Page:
I would disagree that it’s necessary to bring an element of joy to the issue of charity to raise awareness, although it’s certainly true that emotional impact in some form works – look at hard hitting videos of those who have suffered as a result of whatever that particular charity is trying to combat.
Humans have a hard-wired survival instinct and we look to prevent ourselves from feeling pain. The key to encouraging education on a subject is to prompt your audience to empathise with the issue. It’s human nature to want to find out more about something that you can imagine affecting you personally – whether directly, or by placing yourself into someone else’s shoes. People are more concerned with issues than ever before, so it’s a great time to star offering this information.
Ed Burnand, partner, AB-UK
Charity communications are all about relevancy. There is no point talking to someone about homelessness if they’re interested in the environment, whether putting £2 in a tin or a philanthropist wanting to donate £500,000. Entertainment works for the hero charities but smaller organisations have to work really hard.
Success depends on the following: link giving to a person’s passions; a tailored approach with personalised communications; head versus heart (facts and figures make the need real); and clear reporting on the difference it makes. And remember, most of us Brits are a bit shy about our philanthropic tendencies!
Paul Mallett, managing partner, Brass
It’s a weird world we live in where rich people evade taxes but are happy to gift to charity on a whim – whether through a euphemised sense of fun or guilt tripping.
We need a movement in people and organisations where giving becomes routine, like tax. I believe the way forward are examples like Co-op Bank automatically gifting to charities as part of signing up for a product. Education around the issues the charity is involved in then becomes an authentic part of brand comms; this removes the need for charities to do all the heavy lifting and instead form communities of like-minded people, organisations and brands.
Jason Pearce, founder, Bonfire Creative Intelligence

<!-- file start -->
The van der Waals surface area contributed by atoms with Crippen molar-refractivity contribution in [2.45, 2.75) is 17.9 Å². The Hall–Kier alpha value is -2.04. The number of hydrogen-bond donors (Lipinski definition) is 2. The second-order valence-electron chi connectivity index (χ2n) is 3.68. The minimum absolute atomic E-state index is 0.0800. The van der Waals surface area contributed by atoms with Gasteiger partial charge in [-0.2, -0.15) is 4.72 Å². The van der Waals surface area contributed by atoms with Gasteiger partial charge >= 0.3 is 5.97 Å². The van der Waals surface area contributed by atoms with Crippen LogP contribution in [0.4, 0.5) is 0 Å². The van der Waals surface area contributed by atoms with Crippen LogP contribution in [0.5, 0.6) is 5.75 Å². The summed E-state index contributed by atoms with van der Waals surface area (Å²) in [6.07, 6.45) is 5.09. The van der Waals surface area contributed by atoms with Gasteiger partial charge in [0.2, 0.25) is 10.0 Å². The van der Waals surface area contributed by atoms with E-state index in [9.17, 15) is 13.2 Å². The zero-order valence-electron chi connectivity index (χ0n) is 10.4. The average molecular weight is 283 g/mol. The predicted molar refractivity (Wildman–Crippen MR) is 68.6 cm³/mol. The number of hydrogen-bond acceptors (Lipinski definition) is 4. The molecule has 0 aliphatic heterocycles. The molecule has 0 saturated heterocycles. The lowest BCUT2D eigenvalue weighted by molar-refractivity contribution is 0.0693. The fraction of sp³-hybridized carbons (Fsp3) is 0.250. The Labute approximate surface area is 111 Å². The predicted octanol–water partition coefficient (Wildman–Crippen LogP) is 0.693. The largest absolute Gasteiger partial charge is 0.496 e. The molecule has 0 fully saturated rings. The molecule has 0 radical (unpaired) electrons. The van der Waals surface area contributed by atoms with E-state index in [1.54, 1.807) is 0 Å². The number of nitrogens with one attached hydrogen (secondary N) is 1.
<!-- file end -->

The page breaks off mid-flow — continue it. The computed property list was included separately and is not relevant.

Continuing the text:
Making fundraising more engaging and involved creates awareness that is more beneficial in the long-term. Rattling a tin probably still has its place but once the penny has dropped and we walk away, do we remember who we gave to?
If I grow a mo, wear a poppy or stick a red nose on my car, I remember the cause and develop a personal connection. I think some charities miss the valuable gains that can be achieved from operating outside of what is deemed ‘their moment’. Take Movember – a great cause and a brand with attitude, with huge exposure around November. Despite the connection, I think it could do more to educate and ‘not let go’ of donors throughout the year.
Ian Huckvale, head of user engagement, Reading Room
Reciprocity is a strong cognitive trigger; it works because we value being entertained, but it isn’t the only approach for experience designers.
Environmental organisations have successfully used the ‘threat of loss’ trigger of orangutans to inform and educate people about deforestation caused by palm oil production; this in turn changed consumer behaviour, encouraged donation to their cause and drove longer term engagement. Developing an understanding of what people care about enough to drive action requires market research insight and you then need to understand how to apply behavioural science principles based on these insights to move people from interest to action. These approaches require deeper understanding of what people care about.
This article was originally published in the charity issue of The Drum Network magazine series. You can purchase your copy here.